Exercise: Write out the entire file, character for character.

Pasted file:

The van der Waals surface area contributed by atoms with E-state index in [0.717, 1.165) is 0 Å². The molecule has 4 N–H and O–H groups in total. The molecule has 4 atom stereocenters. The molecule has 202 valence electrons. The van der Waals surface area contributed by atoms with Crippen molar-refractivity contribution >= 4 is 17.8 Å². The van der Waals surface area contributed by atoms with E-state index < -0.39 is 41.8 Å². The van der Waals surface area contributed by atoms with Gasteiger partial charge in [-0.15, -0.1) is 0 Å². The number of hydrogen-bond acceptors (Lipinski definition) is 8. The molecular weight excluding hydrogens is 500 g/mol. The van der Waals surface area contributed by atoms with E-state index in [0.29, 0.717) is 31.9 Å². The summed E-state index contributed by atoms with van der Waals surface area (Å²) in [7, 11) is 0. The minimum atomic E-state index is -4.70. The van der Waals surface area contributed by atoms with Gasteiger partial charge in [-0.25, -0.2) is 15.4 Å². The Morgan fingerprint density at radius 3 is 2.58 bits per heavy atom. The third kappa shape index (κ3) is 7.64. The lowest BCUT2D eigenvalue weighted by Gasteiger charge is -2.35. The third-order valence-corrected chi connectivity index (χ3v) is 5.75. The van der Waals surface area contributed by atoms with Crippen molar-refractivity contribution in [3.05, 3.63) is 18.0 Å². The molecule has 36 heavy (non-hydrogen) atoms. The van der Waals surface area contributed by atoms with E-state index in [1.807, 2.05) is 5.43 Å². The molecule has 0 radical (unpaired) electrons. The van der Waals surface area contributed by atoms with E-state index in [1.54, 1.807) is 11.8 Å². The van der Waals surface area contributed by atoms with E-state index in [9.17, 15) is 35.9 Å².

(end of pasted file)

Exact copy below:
The van der Waals surface area contributed by atoms with E-state index in [0.717, 1.165) is 0 Å². The molecule has 4 N–H and O–H groups in total. The molecule has 4 atom stereocenters. The molecule has 202 valence electrons. The van der Waals surface area contributed by atoms with Crippen molar-refractivity contribution >= 4 is 17.8 Å². The van der Waals surface area contributed by atoms with E-state index < -0.39 is 41.8 Å². The van der Waals surface area contributed by atoms with Gasteiger partial charge in [-0.15, -0.1) is 0 Å². The number of hydrogen-bond acceptors (Lipinski definition) is 8. The molecular weight excluding hydrogens is 500 g/mol. The van der Waals surface area contributed by atoms with E-state index in [0.29, 0.717) is 31.9 Å². The summed E-state index contributed by atoms with van der Waals surface area (Å²) in [7, 11) is 0. The minimum atomic E-state index is -4.70. The van der Waals surface area contributed by atoms with Gasteiger partial charge in [-0.25, -0.2) is 15.4 Å². The Morgan fingerprint density at radius 3 is 2.58 bits per heavy atom. The third kappa shape index (κ3) is 7.64. The lowest BCUT2D eigenvalue weighted by Gasteiger charge is -2.35. The third-order valence-corrected chi connectivity index (χ3v) is 5.75. The van der Waals surface area contributed by atoms with Crippen molar-refractivity contribution in [3.05, 3.63) is 18.0 Å². The molecule has 36 heavy (non-hydrogen) atoms. The van der Waals surface area contributed by atoms with E-state index in [1.807, 2.05) is 5.43 Å². The molecule has 0 radical (unpaired) electrons. The van der Waals surface area contributed by atoms with E-state index in [1.54, 1.807) is 11.8 Å². The van der Waals surface area contributed by atoms with E-state index in [9.17, 15) is 35.9 Å².